Familiarize yourself with the overall purpose and structure of the C3 and the Inquiry Arc: The C3 is organized into dimensions designed to help you contextualize and make the historical content in your units relevant. The Inquiry Arc is intended to mimic the process a historian would take – asking questions before researching content and developing conclusions. Each dimension is a step in the Inquiry Arc:
- Dimension 1 focuses on forming Compelling Questions – the questions that will drive your unit of study.
- Dimension 2 provides content and disciplinary concepts.
- Dimension 3 looks at the methods for researching the content to answer the compelling question established in Dimension 1.
- Dimension 4 guides the formation of actionable items that enable students to display what they’ve learned as it is relevant today.
Gather your materials: In my case, this includes my state’s Social Studies standards for grade 8, and the C3 Framework for Social Studies for grades 6-8. For the standards and the C3, I have printed out my own copy of each and brought a pencil and highlighter so that I can make notes as I analyze each of them.
Determine your structure: Will units be primarily drawn from school/district-prescribed material (like a pacing guide), the textbook, or social studies standards? It is important to familiarize yourself with your materials to start to thinking about how they will be used in conjunction with one another as you are creating units.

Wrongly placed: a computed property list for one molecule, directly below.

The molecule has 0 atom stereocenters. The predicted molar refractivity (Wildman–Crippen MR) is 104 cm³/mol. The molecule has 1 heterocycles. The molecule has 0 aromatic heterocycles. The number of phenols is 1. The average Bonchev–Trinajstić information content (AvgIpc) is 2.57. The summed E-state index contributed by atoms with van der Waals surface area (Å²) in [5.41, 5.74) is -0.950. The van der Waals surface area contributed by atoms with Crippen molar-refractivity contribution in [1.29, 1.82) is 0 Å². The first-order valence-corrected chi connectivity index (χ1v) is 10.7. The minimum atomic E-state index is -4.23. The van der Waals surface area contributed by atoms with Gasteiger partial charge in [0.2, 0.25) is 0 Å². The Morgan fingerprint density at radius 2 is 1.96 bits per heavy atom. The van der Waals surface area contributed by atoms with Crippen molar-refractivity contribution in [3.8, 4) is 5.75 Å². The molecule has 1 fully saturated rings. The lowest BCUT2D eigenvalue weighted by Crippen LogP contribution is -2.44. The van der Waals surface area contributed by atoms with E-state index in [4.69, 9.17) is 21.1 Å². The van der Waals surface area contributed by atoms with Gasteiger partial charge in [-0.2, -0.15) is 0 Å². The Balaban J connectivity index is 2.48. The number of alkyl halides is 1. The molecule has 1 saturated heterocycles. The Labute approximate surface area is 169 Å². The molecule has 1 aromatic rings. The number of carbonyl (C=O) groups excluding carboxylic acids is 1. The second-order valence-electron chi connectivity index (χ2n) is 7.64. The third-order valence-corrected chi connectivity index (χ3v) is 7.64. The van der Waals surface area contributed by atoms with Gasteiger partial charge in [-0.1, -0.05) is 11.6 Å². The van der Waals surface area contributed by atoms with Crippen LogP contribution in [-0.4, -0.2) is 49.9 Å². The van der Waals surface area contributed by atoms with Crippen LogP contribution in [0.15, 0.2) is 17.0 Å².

For the purposes of this post, I approach mapping from the perspective of a teacher who is starting from scratch, although you may likely already have some curriculum developed that you are working to update. Previously developed curriculum can be a great foundation, but, at the same time, starting from a clean slate (and retroactively tying in older materials) can provide a fresh perspective on what you’ve been doing in the classroom.
If you’ve already been working with the C3 and, in incorporating it into your units, have developed a different approach than the one that we’re going to share here, feel free to share it with us via Twitter or Facebook! There are many ways you can go about mapping, and this is just one avenue.At this point, I scanned through Dimensions 2-4 and aligned to what I thought I could cover in each unit. The C3 framework is intended to help us consider the content we’re hoping to teach and begin to think about what skills our students should use when uncovering their answers to the Compelling Questions.
Once I had my Compelling Questions, I started thinking about and gathering the sources I’ll have my students use. This illuminates the specific content they’ll need to know (Dimension 2) as well as the type of skills they’ll need (Dimension 3). Finally, I consider what I’d like my students to be able to do with the information they’ve gained (Dimension 4). After aligning to the remaining dimensions, I have an overview of what will be occurring in the rest of my unit, without diving too far into it yet.The C3 is robust, but it is also grade banded. After I’ve gone through and selected what I can foresee covering in my class, there could be gaps. But my colleagues may already be covering them in a different grade. It’s important for my team to get together and make sure there aren’t any gaps in the curriculum.